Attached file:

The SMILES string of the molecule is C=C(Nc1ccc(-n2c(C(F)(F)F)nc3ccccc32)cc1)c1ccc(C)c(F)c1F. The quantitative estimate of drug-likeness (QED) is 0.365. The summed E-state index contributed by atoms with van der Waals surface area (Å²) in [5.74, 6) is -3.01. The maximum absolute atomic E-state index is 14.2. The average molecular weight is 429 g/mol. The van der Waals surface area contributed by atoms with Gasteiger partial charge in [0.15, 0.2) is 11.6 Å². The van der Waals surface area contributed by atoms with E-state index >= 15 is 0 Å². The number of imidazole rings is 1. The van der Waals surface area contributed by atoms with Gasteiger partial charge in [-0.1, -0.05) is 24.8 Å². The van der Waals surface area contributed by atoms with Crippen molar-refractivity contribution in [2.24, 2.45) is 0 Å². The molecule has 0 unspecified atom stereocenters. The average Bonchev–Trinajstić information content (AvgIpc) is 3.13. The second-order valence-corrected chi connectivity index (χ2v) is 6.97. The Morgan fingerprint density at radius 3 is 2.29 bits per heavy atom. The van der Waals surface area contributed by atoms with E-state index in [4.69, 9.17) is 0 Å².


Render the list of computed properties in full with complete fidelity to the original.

The SMILES string of the molecule is C=C(Nc1ccc(-n2c(C(F)(F)F)nc3ccccc32)cc1)c1ccc(C)c(F)c1F. The quantitative estimate of drug-likeness (QED) is 0.365. The summed E-state index contributed by atoms with van der Waals surface area (Å²) in [5.74, 6) is -3.01. The maximum absolute atomic E-state index is 14.2. The average molecular weight is 429 g/mol. The van der Waals surface area contributed by atoms with Gasteiger partial charge in [0.15, 0.2) is 11.6 Å². The van der Waals surface area contributed by atoms with E-state index >= 15 is 0 Å². The number of imidazole rings is 1. The van der Waals surface area contributed by atoms with Gasteiger partial charge in [-0.1, -0.05) is 24.8 Å². The van der Waals surface area contributed by atoms with Crippen molar-refractivity contribution in [2.24, 2.45) is 0 Å². The molecule has 0 unspecified atom stereocenters. The average Bonchev–Trinajstić information content (AvgIpc) is 3.13. The second-order valence-corrected chi connectivity index (χ2v) is 6.97. The Morgan fingerprint density at radius 3 is 2.29 bits per heavy atom. The van der Waals surface area contributed by atoms with E-state index in [4.69, 9.17) is 0 Å².